A Coke & a Pancake
We’re going to talk about Coke-a-Cola.
Oh, my Japan. You are an un-ending fountain of fascination, from which spews perplexing paradoxes.
Imagine a standard eight ounce can of coke. In the US, its what? Sixty cents? Seventy five? In Japan its one hundred Yen; which, with the current exchange rate would be about ninety eight cents. Ok, not bad, nothing weird.
But wait, it about to get weird
When you’re at your friendly neighborhood vending machine, in Japan, you’ll notice the standard cans of coke (8oz) for 100 yen. And then, right next to it, in the same machine, you will see a much larger can of coke (13oz) for 100 yen.
Ok, ok, let me say it again. Japanese vending machine. Standard 8oz coke is 100 yen, which is basically one dollar US. Right next to the 8oz can of coke, there’s a taller can of coke. It is 13oz, and it is also 100 yen, basically one dollar US.
Ok, let’s look at the facts here:
- Both cans are the same price.
- One can has a lot extra, and advertised as ‘big size’
- It’s not a special time-sensitive sale.
- There is no mistake on the price markings.
- Many other vending machines can be found with the same two cokes.
- It’s not a trick, the big one is actually bigger, but costs the same as the normal one
- There are no police waiting on stand by, to arrest you when you buy the larger coke, which as the same price as the smaller coke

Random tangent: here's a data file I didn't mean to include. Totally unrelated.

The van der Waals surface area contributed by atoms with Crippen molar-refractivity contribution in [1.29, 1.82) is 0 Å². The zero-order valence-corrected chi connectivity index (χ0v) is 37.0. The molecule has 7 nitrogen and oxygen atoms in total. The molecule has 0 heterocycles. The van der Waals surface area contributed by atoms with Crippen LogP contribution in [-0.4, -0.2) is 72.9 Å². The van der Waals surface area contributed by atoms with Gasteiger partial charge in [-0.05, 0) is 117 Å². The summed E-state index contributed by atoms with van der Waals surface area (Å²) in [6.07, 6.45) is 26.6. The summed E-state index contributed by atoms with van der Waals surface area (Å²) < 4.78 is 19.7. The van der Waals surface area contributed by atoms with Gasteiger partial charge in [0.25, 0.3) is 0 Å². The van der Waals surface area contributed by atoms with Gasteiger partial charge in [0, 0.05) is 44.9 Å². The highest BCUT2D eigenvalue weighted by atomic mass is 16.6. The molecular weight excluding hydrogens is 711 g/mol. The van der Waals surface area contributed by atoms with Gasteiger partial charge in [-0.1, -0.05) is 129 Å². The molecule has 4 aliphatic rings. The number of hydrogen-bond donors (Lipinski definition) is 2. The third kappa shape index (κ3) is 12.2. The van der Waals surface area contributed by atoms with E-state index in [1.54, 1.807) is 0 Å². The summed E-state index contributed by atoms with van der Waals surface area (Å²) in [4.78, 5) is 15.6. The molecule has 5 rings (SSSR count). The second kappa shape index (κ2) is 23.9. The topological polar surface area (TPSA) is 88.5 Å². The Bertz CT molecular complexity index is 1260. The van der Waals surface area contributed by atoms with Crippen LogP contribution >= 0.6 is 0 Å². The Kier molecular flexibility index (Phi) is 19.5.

- You don’t get into trouble if you get the big one.
Now that we have established the facts, we can calm down, and coolly analyze them.
This is obviously a promotion by Coke to get more sales by making a really good offer. But let’s look beyond that, and see if there is any deeper meaning.
If such a product line was present in the US, there is no doubt that NO ONE would ever buy the standard 8oz soda again, and EVERYONE would buy the larger 13oz bonus soda instead. Why? Because its bigger and its free.
This is part of the mentality in the West: we want it, and we want a lot of it. The bigger the better. We want to get full. Even if we don’t need it, we still want it.
If there is a bonus and we don’t need it, we’ll still take it, because we want it all.
Ok, I hope that made sense. I’m not saying there is anything wrong with that view point, or Americans are bad, nothing like that. All I’m saying is: that is a typical way people in the West think. (I myself included!)
Now, let’s look at the mentality of the East. Particularly the Japanese: I want what I need right now. I only take in what I need. If I am really thirst and need the big one, I’ll get the big one. If I only need a bit, then I’ll get the normal/small one. I don’t need extra.
Don’t believe me, that this is the Japanese way of thinking?
Allow me to enlighten you…
Here are just a few examples of this principle in Japanese culture:
- No oven ranges for baking/broiling, only toaster ovens. They don’t need that size.
- Portions of food at restaurants are modest. Because they don’t eat to be stuffed. They eat just enough to be full.
- Cars are small. Extra space is wasted space.
- Food packaging at the grocery and even Costco are done in smaller sizes. There’s not 36 pack potato chip box. There may be an 8 pack potato chip bag.
So you see, the Japanese take only what they need. They do not take as much as they can get.
This whole conundrum with coke is best explained by the size of cups in Japan.
Nearly all cups in Japan are very small. Think of those short glass ones you get in your hotel room, but even a bit smaller. Why?
Because: one cup will be enough for one full drink. If I want more, then I will refill. THIS is the mentality and underlying reason to the Coke Conundrum. Take what you need, and if you need more, get more.